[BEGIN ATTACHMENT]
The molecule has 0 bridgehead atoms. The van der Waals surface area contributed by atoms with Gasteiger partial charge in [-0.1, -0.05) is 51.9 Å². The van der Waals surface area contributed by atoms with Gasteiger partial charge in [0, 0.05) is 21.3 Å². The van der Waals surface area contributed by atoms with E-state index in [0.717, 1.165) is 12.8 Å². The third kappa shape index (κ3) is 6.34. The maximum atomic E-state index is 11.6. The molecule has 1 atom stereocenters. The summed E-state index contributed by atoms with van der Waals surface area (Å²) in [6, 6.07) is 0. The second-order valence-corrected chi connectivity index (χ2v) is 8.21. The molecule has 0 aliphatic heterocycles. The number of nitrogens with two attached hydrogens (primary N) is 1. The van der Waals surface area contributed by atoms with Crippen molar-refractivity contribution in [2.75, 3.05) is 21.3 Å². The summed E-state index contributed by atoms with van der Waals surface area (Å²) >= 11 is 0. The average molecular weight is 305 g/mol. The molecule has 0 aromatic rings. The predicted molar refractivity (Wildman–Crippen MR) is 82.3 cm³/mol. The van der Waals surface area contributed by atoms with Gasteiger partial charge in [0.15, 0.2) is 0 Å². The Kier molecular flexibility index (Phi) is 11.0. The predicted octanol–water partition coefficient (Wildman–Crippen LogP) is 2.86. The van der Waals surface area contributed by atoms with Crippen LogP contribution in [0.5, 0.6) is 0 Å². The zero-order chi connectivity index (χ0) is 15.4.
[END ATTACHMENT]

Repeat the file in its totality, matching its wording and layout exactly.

The molecule has 0 bridgehead atoms. The van der Waals surface area contributed by atoms with Gasteiger partial charge in [-0.1, -0.05) is 51.9 Å². The van der Waals surface area contributed by atoms with Gasteiger partial charge in [0, 0.05) is 21.3 Å². The van der Waals surface area contributed by atoms with E-state index in [0.717, 1.165) is 12.8 Å². The third kappa shape index (κ3) is 6.34. The maximum atomic E-state index is 11.6. The molecule has 1 atom stereocenters. The summed E-state index contributed by atoms with van der Waals surface area (Å²) in [6, 6.07) is 0. The second-order valence-corrected chi connectivity index (χ2v) is 8.21. The molecule has 0 aliphatic heterocycles. The number of nitrogens with two attached hydrogens (primary N) is 1. The van der Waals surface area contributed by atoms with Crippen molar-refractivity contribution in [2.75, 3.05) is 21.3 Å². The summed E-state index contributed by atoms with van der Waals surface area (Å²) >= 11 is 0. The average molecular weight is 305 g/mol. The molecule has 0 aromatic rings. The predicted molar refractivity (Wildman–Crippen MR) is 82.3 cm³/mol. The van der Waals surface area contributed by atoms with Gasteiger partial charge in [0.15, 0.2) is 0 Å². The Kier molecular flexibility index (Phi) is 11.0. The predicted octanol–water partition coefficient (Wildman–Crippen LogP) is 2.86. The van der Waals surface area contributed by atoms with Crippen LogP contribution in [0.5, 0.6) is 0 Å². The zero-order chi connectivity index (χ0) is 15.4.